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Mark Broadie Working on Measuring How Players Play Under Pressure

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It's very early stages and nothing concrete yet. It'll be interesting to see what his results say about Woods vs Norman/Montgomerie and the non obvious things that come up.

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“There are now better measures of performance [with Strokes Gained],” says Broadie, a Columbia Business School professor. “But currently there aren’t any statistics that measure performance in the clutch or performance under pressure, so the idea is to fill that void by taking Strokes Gained with a measure of pressure and putting the two together to get a measure of performance under pressure.”

 

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Mark Broadie, the analytics guru and father of the PGA Tour's Strokes Gained metric, has been working on what he hopes is golf's next great statistic, a formula that measures one's ability to play under pressure.

 

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One of the problems I think he'll face in trying to come up with this sort of thing is that the sample sizes are going to be ridiculously small.

Someone hitting one or two good - or poor - shots can really skew the results, even though those shots might have just been random and within their normal pattern for that event.

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On ‎12‎/‎4‎/‎2018 at 2:05 PM, iacas said:

One of the problems I think he'll face in trying to come up with this sort of thing is that the sample sizes are going to be ridiculously small.

Someone hitting one or two good - or poor - shots can really skew the results, even though those shots might have just been random and within their normal pattern for that event.

I agree about the small sample size, and also I'm wondering about how he will define shots taken under pressure. Do only leaders have pressure, when within 2 or 3 shots of the lead, or the cutline, or maybe in late season tournaments when it matters to keep your card or move on into the next playoff event.
Defining pressure seems subjective, at least to me; for some it might be a $2 Nassau, or the first tee shot at a busy muni course.

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Is this guy’s research funded out of Las Vegas?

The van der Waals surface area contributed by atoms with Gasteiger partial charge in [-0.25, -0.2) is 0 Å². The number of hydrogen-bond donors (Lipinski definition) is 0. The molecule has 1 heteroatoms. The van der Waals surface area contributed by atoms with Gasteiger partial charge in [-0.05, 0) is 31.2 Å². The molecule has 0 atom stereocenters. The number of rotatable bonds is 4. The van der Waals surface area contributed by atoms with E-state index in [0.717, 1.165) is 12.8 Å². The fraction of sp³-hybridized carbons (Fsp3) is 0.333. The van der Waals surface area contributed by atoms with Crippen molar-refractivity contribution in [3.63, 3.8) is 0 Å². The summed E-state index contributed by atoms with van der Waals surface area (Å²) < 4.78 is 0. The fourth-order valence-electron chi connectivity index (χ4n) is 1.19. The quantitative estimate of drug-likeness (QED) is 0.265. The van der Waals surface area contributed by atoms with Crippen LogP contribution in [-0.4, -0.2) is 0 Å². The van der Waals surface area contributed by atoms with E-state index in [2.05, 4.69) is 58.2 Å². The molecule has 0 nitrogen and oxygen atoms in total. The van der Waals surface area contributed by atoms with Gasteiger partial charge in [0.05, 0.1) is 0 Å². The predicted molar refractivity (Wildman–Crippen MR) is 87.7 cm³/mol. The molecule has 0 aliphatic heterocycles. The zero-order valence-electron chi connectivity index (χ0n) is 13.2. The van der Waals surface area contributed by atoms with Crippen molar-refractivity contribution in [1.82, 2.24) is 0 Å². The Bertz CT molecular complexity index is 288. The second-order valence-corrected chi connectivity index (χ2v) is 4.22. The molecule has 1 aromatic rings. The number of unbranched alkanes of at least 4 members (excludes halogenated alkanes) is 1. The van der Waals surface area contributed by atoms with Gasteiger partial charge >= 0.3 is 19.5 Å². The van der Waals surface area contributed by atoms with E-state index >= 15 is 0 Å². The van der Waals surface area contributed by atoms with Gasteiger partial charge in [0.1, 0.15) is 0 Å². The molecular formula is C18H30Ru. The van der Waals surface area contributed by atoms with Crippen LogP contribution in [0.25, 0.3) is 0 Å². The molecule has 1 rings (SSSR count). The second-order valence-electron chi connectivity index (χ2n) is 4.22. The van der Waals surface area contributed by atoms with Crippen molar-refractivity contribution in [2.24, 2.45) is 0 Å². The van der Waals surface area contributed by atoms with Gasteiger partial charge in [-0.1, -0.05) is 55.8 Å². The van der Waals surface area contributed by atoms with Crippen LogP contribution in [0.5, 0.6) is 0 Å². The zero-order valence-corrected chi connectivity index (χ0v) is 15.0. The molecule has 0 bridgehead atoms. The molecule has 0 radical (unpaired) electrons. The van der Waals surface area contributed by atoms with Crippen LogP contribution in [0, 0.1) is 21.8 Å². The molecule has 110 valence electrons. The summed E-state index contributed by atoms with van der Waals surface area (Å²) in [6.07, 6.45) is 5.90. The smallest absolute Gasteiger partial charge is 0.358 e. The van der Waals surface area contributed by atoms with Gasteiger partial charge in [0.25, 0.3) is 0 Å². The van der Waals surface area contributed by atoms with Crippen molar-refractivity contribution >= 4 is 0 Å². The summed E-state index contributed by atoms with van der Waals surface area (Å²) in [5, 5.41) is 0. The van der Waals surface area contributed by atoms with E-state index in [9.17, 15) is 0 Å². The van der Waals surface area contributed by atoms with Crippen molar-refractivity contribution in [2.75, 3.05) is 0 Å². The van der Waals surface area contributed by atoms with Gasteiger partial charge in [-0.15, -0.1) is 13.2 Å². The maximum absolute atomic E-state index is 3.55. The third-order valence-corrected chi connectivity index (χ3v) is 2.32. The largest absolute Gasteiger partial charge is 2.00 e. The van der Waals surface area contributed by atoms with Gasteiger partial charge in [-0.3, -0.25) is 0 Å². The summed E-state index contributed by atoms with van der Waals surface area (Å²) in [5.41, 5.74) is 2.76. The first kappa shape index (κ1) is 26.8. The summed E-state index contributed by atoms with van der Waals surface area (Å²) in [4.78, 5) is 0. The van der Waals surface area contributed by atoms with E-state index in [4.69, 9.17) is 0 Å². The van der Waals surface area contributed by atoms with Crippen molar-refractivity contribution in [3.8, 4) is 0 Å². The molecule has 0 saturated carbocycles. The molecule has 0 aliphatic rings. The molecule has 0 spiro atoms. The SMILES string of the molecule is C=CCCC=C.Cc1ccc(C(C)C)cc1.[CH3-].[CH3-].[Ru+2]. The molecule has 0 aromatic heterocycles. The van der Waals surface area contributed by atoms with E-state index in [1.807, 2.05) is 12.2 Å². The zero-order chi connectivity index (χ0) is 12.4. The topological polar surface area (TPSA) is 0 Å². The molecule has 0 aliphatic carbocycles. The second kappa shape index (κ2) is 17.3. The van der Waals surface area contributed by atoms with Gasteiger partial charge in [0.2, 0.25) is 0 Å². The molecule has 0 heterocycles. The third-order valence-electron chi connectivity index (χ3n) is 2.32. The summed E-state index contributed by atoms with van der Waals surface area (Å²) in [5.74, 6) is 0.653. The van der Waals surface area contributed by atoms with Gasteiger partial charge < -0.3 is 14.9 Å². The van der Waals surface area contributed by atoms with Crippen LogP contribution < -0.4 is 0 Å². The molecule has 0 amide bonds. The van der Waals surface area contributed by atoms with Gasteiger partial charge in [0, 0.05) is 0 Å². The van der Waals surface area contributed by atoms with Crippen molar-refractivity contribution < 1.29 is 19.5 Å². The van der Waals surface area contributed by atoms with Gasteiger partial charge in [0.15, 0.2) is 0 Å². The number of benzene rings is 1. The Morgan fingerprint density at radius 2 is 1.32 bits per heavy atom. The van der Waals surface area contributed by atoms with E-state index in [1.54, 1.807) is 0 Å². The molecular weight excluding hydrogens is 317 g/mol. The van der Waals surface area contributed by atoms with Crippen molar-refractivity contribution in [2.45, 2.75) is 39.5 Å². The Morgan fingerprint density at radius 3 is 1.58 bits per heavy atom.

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On 12/4/2018 at 11:05 AM, iacas said:

One of the problems I think he'll face in trying to come up with this sort of thing is that the sample sizes are going to be ridiculously small.

Someone hitting one or two good - or poor - shots can really skew the results, even though those shots might have just been random and within their normal pattern for that event.

Totally agree with this.  Most guys will have zero holes that we think of as a really high pressure situation – say, back nine in the hunt on Sunday, especially at WGC or majors.  And those that don't have zero holes in those situations will probably have no more than a couple dozen.  And the pros proportion of bad shots is in the range that with so few shots taken in high pressure situations, just randomly you'd be totally unsurprised by zero or one, or a bunch.

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3 hours ago, Carl3 said:

Is this guy’s research funded out of Las Vegas?

Huh?

mnb2

Staff Type: Faculty Short title: Prof. Full title: Carson Family Professor of Business Departmental Admin: Department: Decision, Risk, and Operations Hide Title: , Staff Type: Faculty Short title: Academic Advisory Board...

 

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8 hours ago, iacas said:

Huh?

My attempt at humor. I am thinking you could make some money using his data betting on golf especially with this latest line of research on how the top golfers fare under pressure. Don’t they make odds in Vegas and bet on golf?

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1 hour ago, Carl3 said:

My attempt at humor. I am thinking you could make some money using his data betting on golf especially with this latest line of research on how the top golfers fare under pressure. Don’t they make odds in Vegas and bet on golf?

You should use it against your buddies. "According to Mark Broadie Jim, you are going to miss this putt." :-P

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